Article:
Financial analysis is a tool that allows third parties to analyze corporate financial statements. One of the main reasons that the Securities and Exchange Commission requires that statements are compiled and presented in a consistent manner is to ensure that third parties will be able to use the statements to compare different companies. These comparisons can, among other things, help with investment decisions. This paper will compare PepsiCo and Coca-Cola Company, the two leading soft drink marketers in the world. PepsiCo is actually the larger of the two companies, because it is more diversified, with its snack food properties. These properties also alter the company's finances, creating certain points of difference between the two companies. This report will cover a number of different forms of financial analysis, arriving at a conclusion about which company has the stronger financial position.
The first set of ratios to be studied are the liquidity ratios. Two of the major liquidity ratios are the current ratio and the cash ratio. Pepsi's liquidity, solvency and profitability ratios for the past three years are as follows:
LT Debt to Equity
The current ratio for Pepsi has been declining steadily for the past three years, as has the cash ratio. This indicates a deterioration in the company's liquidity position. The decline in the cash ratio is particular means that the decline in liquidity is not strictly attributable to changes in accounts receivable or inventory.
Pepsi's debt ratio has increased substantially, in 2010 in particular. The long-term debt to equity also increased over that year. This, combined with the reduction in liquidity in 2010, points to an event that changed the company's financial health. During the 2010-year, Pepsi acquired Russian food company Wimm-Bill-Dann for $3.8 billion (PR Newswire, 2010), and Pepsi Bottlers for $7.8 billion (FTC, 2010). These transactions reshaped the company's finances. However, it is worth noting that both the solvency and liquidity ratios weakened in FY2011, indicating that the company was having some trouble with either ongoing business conditions or with integrating the new acquisitions.
Pepsi's margins have also weakened. The company's margins are healthy in general, at 52.5% for the gross margin and 9.7% for the net margin. However, these are not as strong as they used to be. At least some of the margin reductions must have come from the newly acquired properties, and the objective of Pepsi management should be to bring those assets into a level of performance that is in line with PepsiCo's historical norms.
The ratios for Coca-Cola are as follows:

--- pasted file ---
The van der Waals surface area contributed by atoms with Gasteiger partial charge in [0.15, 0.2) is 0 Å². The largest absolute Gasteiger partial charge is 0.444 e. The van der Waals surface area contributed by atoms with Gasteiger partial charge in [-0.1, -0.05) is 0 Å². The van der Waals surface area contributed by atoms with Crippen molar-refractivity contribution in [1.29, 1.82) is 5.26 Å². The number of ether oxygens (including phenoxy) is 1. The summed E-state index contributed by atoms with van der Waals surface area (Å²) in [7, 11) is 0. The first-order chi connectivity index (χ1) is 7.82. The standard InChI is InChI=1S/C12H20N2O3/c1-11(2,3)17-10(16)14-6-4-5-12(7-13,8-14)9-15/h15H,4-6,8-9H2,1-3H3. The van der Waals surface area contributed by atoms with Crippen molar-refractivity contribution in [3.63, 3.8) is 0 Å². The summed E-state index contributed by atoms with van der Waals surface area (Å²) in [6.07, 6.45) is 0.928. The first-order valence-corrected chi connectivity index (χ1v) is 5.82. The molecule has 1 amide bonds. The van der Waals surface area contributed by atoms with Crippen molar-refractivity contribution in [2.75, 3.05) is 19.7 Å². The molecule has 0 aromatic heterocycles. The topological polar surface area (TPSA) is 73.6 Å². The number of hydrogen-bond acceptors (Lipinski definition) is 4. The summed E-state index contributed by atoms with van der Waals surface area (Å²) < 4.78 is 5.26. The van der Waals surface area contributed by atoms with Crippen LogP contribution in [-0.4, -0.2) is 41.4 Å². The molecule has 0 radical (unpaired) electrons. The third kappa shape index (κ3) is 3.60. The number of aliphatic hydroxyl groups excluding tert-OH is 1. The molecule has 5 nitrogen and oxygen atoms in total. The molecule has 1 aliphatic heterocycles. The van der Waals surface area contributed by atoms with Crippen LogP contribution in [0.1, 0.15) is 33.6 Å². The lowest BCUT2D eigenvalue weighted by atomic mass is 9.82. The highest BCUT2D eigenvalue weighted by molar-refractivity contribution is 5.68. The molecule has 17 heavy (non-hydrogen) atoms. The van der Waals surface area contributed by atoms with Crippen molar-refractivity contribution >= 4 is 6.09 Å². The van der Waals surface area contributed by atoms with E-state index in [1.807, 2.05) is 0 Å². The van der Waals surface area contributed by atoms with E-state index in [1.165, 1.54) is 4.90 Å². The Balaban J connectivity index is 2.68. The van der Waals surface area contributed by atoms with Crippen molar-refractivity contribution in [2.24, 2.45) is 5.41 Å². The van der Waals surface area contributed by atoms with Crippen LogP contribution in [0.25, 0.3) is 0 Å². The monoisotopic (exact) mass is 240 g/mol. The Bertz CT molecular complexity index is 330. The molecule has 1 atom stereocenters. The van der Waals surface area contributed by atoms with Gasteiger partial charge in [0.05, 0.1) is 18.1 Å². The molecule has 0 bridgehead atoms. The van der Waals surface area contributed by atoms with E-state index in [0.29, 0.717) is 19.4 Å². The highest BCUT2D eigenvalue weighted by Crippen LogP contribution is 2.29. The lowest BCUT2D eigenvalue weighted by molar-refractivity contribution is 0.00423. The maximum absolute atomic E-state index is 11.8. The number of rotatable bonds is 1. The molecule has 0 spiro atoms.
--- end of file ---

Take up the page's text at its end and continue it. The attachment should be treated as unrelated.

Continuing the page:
Coca-Cola's financial performance over the past three years is better than Pepsi's in terms of raw numbers, but has a similar trend. The company's current ratio dropped, along with its cash ratio. The debt ratio and long-term debt to equity increased significantly, and its margins have declined. Again, looking at the size of the balance sheet tells the story, as Coca-Cola went through a major acquisition in 2010. Similar to Pepsi, Coca-Cola Company bought its major North American bottler Coca-Cola Enterprises for $12.3 billion, which included taking on $8.8 billion in CCE's debt (Leckey, 2010).
The key to Coca-Cola's performance is that it made only the one acquisition, whereas Pepsi made three. This allowed Coke to bring the acquired enterprise into its company more easily. The company therefore has been able to make some headway in paying down the debt it acquired, as evidenced by the reduction in its long-term debt to equity ratio, even as the total liabilities to assets increased. The company has still seen its margins suffer, however, and that it worth taking into consideration.
A vertical analysis can help to make sense of the ratio analysis. For example, both companies saw their current ratios decline, as well as their cash ratios. It is important to understand what caused these declines. For Coca-Cola, there has been an increase in the short-term debt that the company holds, from 13.9% of assets in FY2009 to 16.1% of assets in FY2011. The vertical values of current assets have declined in that time, from 36% in FY2009 to 31.9% in FY2011. This means that the company purchased more fixed assets than it purchased current assets, and that has resulted in an erosion of the company's liquidity position. The long-term debt in FY2009 was 21.1% of the total value of the firm. This decreased to 19.2% in FY2010 and 17.1% in FY2011, highlighting the fact that Coca-Cola has paid down some of the debt it inherited from Coca-Cola Enterprises.